Simon Rattle, Berlin Philharmonic Orchestra, with Susan Graham. EMI 50999 2 16224 0 3.
For the past few years I've been buying as many Japanese EMI-Toshiba classical remasters as I can find on-line because I think they sound better--clearer and more dynamic--than most of the English parent company's releases. I mention this because even though Simon Rattle's new disc of Berlioz's Symphonie fantastique is thankfully not done live, it still doesn't have the clarity of many of the old Klemperer, Beecham, and Previn recordings of the late Fifties, Sixties, and Seventies.
I have the feeling that ever since the introduction of digital recording some three decades ago, record companies have been going out of their way not to produce a hard, metallic, so-called "digital" sound. The trouble is, they sometimes go to the extreme and produce soft, mushy affairs. This one with the Berlin Philharmonic is not at all soft or mushy, but it does not particularly impress one with the transparency of its sound, either. It simply displays ordinary, somewhat undistinguished audio. Which is something of a shame in the case of the Symphonie fantastique because it's a work that can provide a lot of sonic wow in its final two movements. Here, the sonics come off as rather commonplace.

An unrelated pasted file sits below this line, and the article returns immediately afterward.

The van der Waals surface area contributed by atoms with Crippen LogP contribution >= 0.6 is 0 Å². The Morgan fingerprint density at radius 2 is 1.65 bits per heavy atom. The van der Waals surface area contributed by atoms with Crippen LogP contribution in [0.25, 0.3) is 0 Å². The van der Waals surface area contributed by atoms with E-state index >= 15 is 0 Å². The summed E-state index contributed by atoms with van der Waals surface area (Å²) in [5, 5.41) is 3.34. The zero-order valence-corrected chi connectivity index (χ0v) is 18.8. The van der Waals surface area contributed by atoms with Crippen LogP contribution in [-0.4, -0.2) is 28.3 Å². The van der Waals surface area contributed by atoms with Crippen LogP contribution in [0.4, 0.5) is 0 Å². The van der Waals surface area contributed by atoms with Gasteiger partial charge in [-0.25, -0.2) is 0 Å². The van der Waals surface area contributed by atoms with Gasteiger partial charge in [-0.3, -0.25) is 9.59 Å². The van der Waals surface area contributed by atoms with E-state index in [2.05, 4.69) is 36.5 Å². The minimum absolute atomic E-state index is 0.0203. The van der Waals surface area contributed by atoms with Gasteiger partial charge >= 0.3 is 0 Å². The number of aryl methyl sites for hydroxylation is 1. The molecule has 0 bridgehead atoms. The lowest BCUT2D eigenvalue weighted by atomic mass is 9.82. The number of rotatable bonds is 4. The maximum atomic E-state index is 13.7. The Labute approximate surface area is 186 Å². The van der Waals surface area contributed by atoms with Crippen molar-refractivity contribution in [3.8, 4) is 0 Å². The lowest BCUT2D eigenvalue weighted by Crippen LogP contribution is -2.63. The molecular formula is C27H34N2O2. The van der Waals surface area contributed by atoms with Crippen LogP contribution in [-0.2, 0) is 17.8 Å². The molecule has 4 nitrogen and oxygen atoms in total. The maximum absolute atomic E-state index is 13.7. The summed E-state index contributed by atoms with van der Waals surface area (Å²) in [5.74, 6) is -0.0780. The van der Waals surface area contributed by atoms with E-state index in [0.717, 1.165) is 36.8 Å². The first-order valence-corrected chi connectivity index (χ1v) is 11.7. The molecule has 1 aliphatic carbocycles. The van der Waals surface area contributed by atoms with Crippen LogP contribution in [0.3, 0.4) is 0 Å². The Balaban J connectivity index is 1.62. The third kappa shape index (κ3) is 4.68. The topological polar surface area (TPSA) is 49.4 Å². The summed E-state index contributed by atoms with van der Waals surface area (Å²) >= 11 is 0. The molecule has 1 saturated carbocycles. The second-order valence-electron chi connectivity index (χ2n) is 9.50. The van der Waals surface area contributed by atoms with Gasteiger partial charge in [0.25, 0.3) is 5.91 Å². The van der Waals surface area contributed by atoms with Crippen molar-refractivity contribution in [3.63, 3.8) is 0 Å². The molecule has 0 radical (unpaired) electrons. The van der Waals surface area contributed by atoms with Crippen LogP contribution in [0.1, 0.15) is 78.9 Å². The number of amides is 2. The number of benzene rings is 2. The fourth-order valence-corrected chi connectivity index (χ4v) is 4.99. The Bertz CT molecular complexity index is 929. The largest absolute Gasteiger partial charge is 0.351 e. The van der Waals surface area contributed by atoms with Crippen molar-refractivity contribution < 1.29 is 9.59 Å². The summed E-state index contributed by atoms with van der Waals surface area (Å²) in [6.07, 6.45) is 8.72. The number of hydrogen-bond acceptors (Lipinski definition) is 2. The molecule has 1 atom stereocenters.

Nor does maestro Rattle's interpretation do much to set the adrenaline flowing. His performance is a fairly straightforward affair, with nothing really coming to life: Not the "Reveries," which lack romantic fervor; not "The Ball," which is rather cool; not "The Scene in the Country," which is too relaxed; not the "March to the Scaffold," which is just plain mundane; not even the "Witches' Sabbath," which you'd think would be hard to hold down, but Rattle manages it.
No, I'd say if you want a no-nonsense performance, you'd do best to stick with Colin Davis Concertgebouw Orchestra recording (Philips). Or maybe Thomas Beecham's more flamboyant realization (EMI) or Leonard Bernstein's more demonic one (also EMI). They tend to make Rattle's reading sound like just that: a simple "reading" that never catches fire.
Well, at least the coupling comes off a little better, but it's hardly worth buying the whole album for it.